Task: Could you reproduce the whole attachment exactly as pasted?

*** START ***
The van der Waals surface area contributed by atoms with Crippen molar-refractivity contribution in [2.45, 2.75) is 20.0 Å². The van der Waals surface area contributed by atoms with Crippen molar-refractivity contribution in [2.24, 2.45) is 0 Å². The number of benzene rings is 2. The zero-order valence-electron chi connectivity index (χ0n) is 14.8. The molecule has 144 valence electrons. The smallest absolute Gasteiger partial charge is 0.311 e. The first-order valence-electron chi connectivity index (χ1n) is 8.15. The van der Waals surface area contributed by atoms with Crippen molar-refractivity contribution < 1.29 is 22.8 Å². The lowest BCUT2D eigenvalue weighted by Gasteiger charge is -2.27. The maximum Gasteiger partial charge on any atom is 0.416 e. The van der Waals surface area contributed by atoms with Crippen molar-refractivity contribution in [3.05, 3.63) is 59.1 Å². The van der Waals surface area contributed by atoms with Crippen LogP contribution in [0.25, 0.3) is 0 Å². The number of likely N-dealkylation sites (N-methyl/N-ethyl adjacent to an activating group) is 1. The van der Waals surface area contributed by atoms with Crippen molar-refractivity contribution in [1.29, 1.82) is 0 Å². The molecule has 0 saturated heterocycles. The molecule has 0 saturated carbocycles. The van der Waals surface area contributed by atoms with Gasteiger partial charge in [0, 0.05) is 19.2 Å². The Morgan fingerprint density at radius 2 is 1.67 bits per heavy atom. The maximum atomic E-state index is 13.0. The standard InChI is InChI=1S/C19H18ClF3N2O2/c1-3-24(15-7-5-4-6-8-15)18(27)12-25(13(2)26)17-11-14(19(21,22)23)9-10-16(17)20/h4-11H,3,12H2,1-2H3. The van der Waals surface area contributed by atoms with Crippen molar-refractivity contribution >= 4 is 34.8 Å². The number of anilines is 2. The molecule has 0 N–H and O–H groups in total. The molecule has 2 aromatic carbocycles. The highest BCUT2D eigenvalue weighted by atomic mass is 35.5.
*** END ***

The van der Waals surface area contributed by atoms with Crippen molar-refractivity contribution in [2.45, 2.75) is 20.0 Å². The van der Waals surface area contributed by atoms with Crippen molar-refractivity contribution in [2.24, 2.45) is 0 Å². The number of benzene rings is 2. The zero-order valence-electron chi connectivity index (χ0n) is 14.8. The molecule has 144 valence electrons. The smallest absolute Gasteiger partial charge is 0.311 e. The first-order valence-electron chi connectivity index (χ1n) is 8.15. The van der Waals surface area contributed by atoms with Crippen molar-refractivity contribution < 1.29 is 22.8 Å². The lowest BCUT2D eigenvalue weighted by Gasteiger charge is -2.27. The maximum Gasteiger partial charge on any atom is 0.416 e. The van der Waals surface area contributed by atoms with Crippen molar-refractivity contribution in [3.05, 3.63) is 59.1 Å². The van der Waals surface area contributed by atoms with Crippen LogP contribution in [0.25, 0.3) is 0 Å². The number of likely N-dealkylation sites (N-methyl/N-ethyl adjacent to an activating group) is 1. The van der Waals surface area contributed by atoms with Crippen molar-refractivity contribution in [1.29, 1.82) is 0 Å². The molecule has 0 saturated heterocycles. The molecule has 0 saturated carbocycles. The van der Waals surface area contributed by atoms with Gasteiger partial charge in [0, 0.05) is 19.2 Å². The Morgan fingerprint density at radius 2 is 1.67 bits per heavy atom. The maximum atomic E-state index is 13.0. The standard InChI is InChI=1S/C19H18ClF3N2O2/c1-3-24(15-7-5-4-6-8-15)18(27)12-25(13(2)26)17-11-14(19(21,22)23)9-10-16(17)20/h4-11H,3,12H2,1-2H3. The van der Waals surface area contributed by atoms with Crippen molar-refractivity contribution >= 4 is 34.8 Å². The number of anilines is 2. The molecule has 0 N–H and O–H groups in total. The molecule has 2 aromatic carbocycles. The highest BCUT2D eigenvalue weighted by atomic mass is 35.5.